Police K-9 Balu of the Port Authority, helped catch suspected trafficker Cesar Chavez, 51, and two others in the Bronx who had $125,000 in cash and a significant volume of cocaine worth around $600,000, authorities reported on Wednesday by region, state, and federal agencies. More than 24 pounds of cocaine stashed behind the bathroom mirror in a suspected drug trafficker’s Bronx flat was sniffed out by a sharp-nosed police pooch.
Cesar Chavez was from Manhattan, is the suspected mastermind trafficker who, as per the police, operated to procure heavy amounts of cocaine in a pandemic-induced coronavirus shortage. His nephew namely Cristian Rodriguez Chavez who is 32, and Roberto Javier-Batista who is 38, both from the Bronx, were busted in the sting, a joint operation by the NYPD, state officers, officers from the Port Authority, and the Office of Law Compliance.
In a bag, stacks of cash and half a kilogram of cocaine under a chair in 1500 Popham Ave. building suspected to belong to Cesar Chavez is what the police. Balu directed the agents to the toilet, where much of the cocaine was contained in a hidden compartment behind the mirror and medicine shelf, while Port Authority police helped search the house.
The investigation and seizure occurred on September 3rd, as per officials, state police and DEA agents found Cesar Chavez holding a brick-shaped box covered in plastic with Javier-Batista as they approached Chavez’s supposed Morris Heights flat. Then, with Chavez behind the wheel, the pair climbed into a sedan. Javier-Batista reportedly escaped in the car bearing the package when state police tried to stop the driver.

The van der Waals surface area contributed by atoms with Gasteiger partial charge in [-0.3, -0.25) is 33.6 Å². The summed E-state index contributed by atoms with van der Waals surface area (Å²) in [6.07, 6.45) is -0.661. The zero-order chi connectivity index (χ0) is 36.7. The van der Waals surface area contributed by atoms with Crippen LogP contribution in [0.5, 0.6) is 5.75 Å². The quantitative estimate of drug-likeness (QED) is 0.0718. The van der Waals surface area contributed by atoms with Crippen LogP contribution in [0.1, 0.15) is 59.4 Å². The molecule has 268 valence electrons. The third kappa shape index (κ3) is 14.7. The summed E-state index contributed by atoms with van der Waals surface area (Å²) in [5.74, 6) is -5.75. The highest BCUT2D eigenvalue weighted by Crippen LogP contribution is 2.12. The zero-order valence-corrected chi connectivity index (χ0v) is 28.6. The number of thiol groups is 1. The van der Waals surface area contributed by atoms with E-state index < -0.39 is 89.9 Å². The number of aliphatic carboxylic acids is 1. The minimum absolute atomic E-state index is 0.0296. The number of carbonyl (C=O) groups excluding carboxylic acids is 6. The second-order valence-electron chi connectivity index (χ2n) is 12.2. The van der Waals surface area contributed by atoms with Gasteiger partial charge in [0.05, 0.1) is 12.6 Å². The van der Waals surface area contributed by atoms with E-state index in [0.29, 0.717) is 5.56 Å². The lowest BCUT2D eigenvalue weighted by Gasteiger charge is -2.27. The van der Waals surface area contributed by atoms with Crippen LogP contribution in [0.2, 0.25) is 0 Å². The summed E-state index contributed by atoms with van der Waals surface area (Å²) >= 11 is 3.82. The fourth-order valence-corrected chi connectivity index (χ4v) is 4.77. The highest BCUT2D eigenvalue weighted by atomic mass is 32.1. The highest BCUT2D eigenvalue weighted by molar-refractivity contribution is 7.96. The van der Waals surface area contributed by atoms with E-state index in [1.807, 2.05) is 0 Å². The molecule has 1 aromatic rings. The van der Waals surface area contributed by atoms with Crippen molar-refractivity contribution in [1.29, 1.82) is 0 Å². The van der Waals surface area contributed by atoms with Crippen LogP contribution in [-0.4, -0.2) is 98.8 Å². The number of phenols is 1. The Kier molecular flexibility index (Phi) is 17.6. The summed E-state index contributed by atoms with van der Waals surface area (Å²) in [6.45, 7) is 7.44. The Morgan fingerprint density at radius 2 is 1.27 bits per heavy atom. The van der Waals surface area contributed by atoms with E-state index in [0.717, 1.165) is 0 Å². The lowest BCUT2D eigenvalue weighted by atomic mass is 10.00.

The State Police again witnessed Chavez leaving the apartment later that evening, this time trying to board a car driven by Rodriguez Chavez. Soon after taking the back seat, Javier-Batista was captured holding what seemed to be the same brick-shaped box as previously in the day. They reportedly found Javier-Batista attempting to hide the package under the driving seat when the cops stopped the vehicle. The box, which was later found to be 2.2 pounds of cocaine, was seized by authorities.
Then the Authorities used Chavez’s keys to explore their home, whereas he waited in the back of a state police car, they found the stash. Cops in the car spotted a security alert flashed on his mobile phone as the agents approached their home, prosecutors said. In the toilet, the bags of cocaine were labeled with a “Chinese dragon stamp,” prosecutors said.
“The conduct charged in this case is brazen. The defendants’ alleged cocaine business flourished as the Bronx and the rest of New York City struggled with devastation caused by the COVID-19 pandemic,” New York City Special Narcotics Prosecutor Bridget G. Brennan said. “After evading police, the defendants immediately returned to the scene of the crime, where agents and investigators were waiting,” she added. “The recovery of $125,000 in cash and cocaine worth more than a half-million dollars from an apartment in Morris Heights will put a dent in their high-level trafficking operation.”
In the first and third degrees, Cesar Chavez was charged with working as a drug trafficker and illegal possession of a controlled substance. Both Rodriguez Chaves and Javier-Batista were respectively charged with first and third-degree illegal possession of a controlled drug.
“As traffickers navigate COVID-impacted drug markets, their drug stashes are more valuable and their concealment methods more necessary, as evident in this investigation,” said DEA Special Agent in a statement. “I applaud our law enforcement partners on their diligent work and their efforts in safeguarding our nation from the perils of drug use and abuse.”